Quarterlife crises need not become full-fledged battles
By Catherine E. Toth
Advertiser Staff Writer
Feeling a quarterlife crisis coming on? Here are some ways to deal with this perfectly normal transition:
Talk it out: Find people who are going through the same transitional challenges as you. "Realize it's normal and you're not alone," said Abby Wilner, co-author of "Quarterlife Crisis: The Unique Challenges of Life in Your Twenties." "Open up and talk about it to people."
Evaluate values: Knowing what you want is half the battle. "Get in touch with your core values," suggested Michael Stoller, professional life coach based in Chicago. "What do you really value in your life?" And realize that your values may change over time. That's OK, too.
Embrace failure: No one likes to fail. But sometimes it takes two steps backward to go five steps forward. "Take the time to make mistakes," said Kathleen Kozak, a 28-year-old internist at Straub Clinic & Hospital. "If you don't make mistakes, you haven't tried hard enough. And if you don't allow yourself to fail, you never know what you're limits are."
Explore: Maybe what you're feeling is boredom. Experts suggest stimulating those defunct brain cells before writing the feeling off as job dissatisfaction. "Take a couple of classes in a field you have no expertise in," said Kozak, who went back to school to earn an MBA. "It may open your eyes."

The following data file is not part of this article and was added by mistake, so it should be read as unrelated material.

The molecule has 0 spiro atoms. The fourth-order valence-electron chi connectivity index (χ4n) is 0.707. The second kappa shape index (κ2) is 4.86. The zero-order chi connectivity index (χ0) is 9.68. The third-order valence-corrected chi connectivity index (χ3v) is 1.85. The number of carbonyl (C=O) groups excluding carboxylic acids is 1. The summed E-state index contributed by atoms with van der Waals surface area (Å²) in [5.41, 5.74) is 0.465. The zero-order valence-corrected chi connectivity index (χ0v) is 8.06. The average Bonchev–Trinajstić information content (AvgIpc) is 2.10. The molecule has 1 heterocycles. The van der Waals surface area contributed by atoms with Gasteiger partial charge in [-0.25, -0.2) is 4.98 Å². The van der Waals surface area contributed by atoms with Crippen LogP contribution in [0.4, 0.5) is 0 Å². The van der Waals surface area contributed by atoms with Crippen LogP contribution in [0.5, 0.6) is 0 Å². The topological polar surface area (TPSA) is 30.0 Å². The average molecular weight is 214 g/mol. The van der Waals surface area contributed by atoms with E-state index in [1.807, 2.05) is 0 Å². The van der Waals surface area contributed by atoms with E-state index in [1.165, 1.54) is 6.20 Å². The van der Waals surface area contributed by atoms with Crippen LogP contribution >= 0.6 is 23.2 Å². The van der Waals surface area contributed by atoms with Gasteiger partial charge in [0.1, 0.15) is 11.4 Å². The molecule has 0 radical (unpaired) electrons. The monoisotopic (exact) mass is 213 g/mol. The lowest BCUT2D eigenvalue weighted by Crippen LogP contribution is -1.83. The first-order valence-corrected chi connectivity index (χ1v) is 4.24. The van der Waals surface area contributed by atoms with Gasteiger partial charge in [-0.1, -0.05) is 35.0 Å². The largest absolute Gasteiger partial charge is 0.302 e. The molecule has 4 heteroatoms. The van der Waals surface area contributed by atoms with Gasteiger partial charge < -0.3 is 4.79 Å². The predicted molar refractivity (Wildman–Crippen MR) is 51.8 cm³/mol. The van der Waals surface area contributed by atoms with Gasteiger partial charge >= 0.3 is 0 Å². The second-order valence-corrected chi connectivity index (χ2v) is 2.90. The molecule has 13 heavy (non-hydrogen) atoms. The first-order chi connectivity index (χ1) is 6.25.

Focus on the now: There's no point in worrying about a future you're not living. "It's great to be 22," raved Jennifer Oshita, an English major from Mililani. "There's a lot I can do at this age that I would be missing if I were planning my life at age 40. Looking inward is important so you're not just heading in one direction before you know where you're going."
Ditch expectations: Find out what you really want. "What would really fulfill me? What would really make me happy?" Stoller asked rhetorically. "There's a lot of people searching for those answers." Know what you need versus what you want. Expectations can drive you to settle on a career for the wrong reasons. "They may wind up in situations where they're not ready to assume a stable job but they do because they've got bills to pay," Kozak said. "We put a lot of pressure on people to get a job and not let people grow as individuals."
Accept it: What you're feeling is normal, experts say. "First off, conflict is growth waiting to happen," said Garry Francell, a life coach with the Relationship & Individual Counseling Center in Waikiki. "Conflict and worry and all that stuff is part of life. It's how we deal with conflict in our 20s that determines our level of integrity and personal values for the rest of our lives. Nobody said we weren't supposed to have conflict or things to worry about."
Hire a life coach: If all else fails, search the yellow pages for help. "If you still having trouble making the transition, there's nothing wrong with getting outside help," said Wilner, who admitted to getting coaching. "It may help."